Hogan has what is known as basal cell and squamous cell carcinoma — not the more serious skin cancer melanoma.
Maryland Gov. Larry Hogan, who was treated for non-Hodgkin's Lymphoma in 2015 and 2016, will undergo surgery Saturday to remove skin cancer that his dermatologist called "extremely common" and curable.
Cancerous growths will be removed from his forehead and upper torso. Hogan has what is known as basal cell and squamous cell carcinoma — not the more serious skin cancer melanoma.
“It’s basically sun damage,” said Hogan, adding that he worked for six years as a lifeguard at a hotel pool in Daytona Beach, Fla.
“I wanted to look good with a dark tan, so I never put sunscreen on,” he said. “I spent a lot of time baking in the sun.”
As a result of his diagnosis, he said, he plans to offer his support to legislation that would allow Maryland schoolchildren to carry and apply sunscreen. In some jurisdictions, they need a doctor’s note to do so.
“My advice to everyone out there listening is to please listen when they tell you to put on sunscreen,” he said. “I was not smart enough to follow that advice.”
Hogan’s dermatologist, Dr. Beth Diamond of Annapolis Dermatology Center, said she found the cancer during Hogan’s recent annual skin examination. He had appeared at press conferences last week with a small bandage on his forehead, and said Thursday that it was the result of a biopsy that revealed the cancer.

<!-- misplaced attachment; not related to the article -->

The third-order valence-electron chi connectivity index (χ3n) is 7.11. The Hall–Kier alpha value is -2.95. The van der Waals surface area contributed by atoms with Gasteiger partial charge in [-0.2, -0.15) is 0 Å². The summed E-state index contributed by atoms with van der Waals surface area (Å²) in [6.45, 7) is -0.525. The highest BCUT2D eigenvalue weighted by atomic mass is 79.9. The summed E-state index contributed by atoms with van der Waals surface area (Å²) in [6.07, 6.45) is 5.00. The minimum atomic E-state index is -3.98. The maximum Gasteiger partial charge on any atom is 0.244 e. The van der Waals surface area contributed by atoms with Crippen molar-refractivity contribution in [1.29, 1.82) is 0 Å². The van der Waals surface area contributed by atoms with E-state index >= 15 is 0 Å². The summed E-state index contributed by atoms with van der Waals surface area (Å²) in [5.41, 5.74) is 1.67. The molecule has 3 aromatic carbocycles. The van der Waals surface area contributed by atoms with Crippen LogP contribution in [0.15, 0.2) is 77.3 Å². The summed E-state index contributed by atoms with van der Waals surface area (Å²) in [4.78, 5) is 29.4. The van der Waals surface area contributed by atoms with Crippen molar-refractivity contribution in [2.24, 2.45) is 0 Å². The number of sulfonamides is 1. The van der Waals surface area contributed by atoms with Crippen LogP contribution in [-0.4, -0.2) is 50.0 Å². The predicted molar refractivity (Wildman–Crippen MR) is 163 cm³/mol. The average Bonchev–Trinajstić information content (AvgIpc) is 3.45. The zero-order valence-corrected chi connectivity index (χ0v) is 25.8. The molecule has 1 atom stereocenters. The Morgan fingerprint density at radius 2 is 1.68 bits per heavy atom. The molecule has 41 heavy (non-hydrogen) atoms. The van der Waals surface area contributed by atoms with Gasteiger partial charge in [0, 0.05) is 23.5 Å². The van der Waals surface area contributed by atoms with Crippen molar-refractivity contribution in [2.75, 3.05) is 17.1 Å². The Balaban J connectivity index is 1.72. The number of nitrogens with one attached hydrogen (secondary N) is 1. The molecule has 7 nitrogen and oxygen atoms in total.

Diamond said the cancer “has an extremely high cure rate and a very low likelihood of recurrence.” She called it “extremely common,” and Hogan said it affects about 5 million Americans a year.
The surgery to remove the cancer uses local anesthesia and involves slicing off the cancerous growths, Hogan said. Known as Mohs surgery, it also requires doctors to test samples as they go to be sure all of the cancer is removed.
“I do not expect the Governor to have any long-term consequences from these skin cancers,” Diamond said in a letter provided to reporters.
Since revealing his cancer diagnosis in June, Gov. Larry Hogan has forged a sprawling yet intimate support network that includes friendships with a middle-aged mother of three, a man with Down syndrome and Andrew, the 5-year-old boy who now considers the governor his pen pal.
Hogan was diagnosed with non-Hodgkin’s lymphoma, a cancer of the white blood cells, in 2015, and underwent treatment at University of Maryland Medical Center for months. He announced that he was cancer-free in October 2016, and said Friday he undergoes full-body PET scans periodically to ensure that cancer has not returned.
“It’s totally unrelated to the other cancer,” he said of the skin cancer. “I am completely done with that previous cancer, which was a serious one.”
Hogan said he will return to his normal schedule on Monday, though he joked that he may look as if he’d gotten into a fistfight with Senate President Thomas V. Mike Miller and House Speaker Michael E. Busch.
“Luckily, scars are cool,” Hogan said. “I hate to mess with this beautiful face, but I’m going to have some stitches. It won’t be the result of Miller or Busch getting the best of me, I can tell you that.”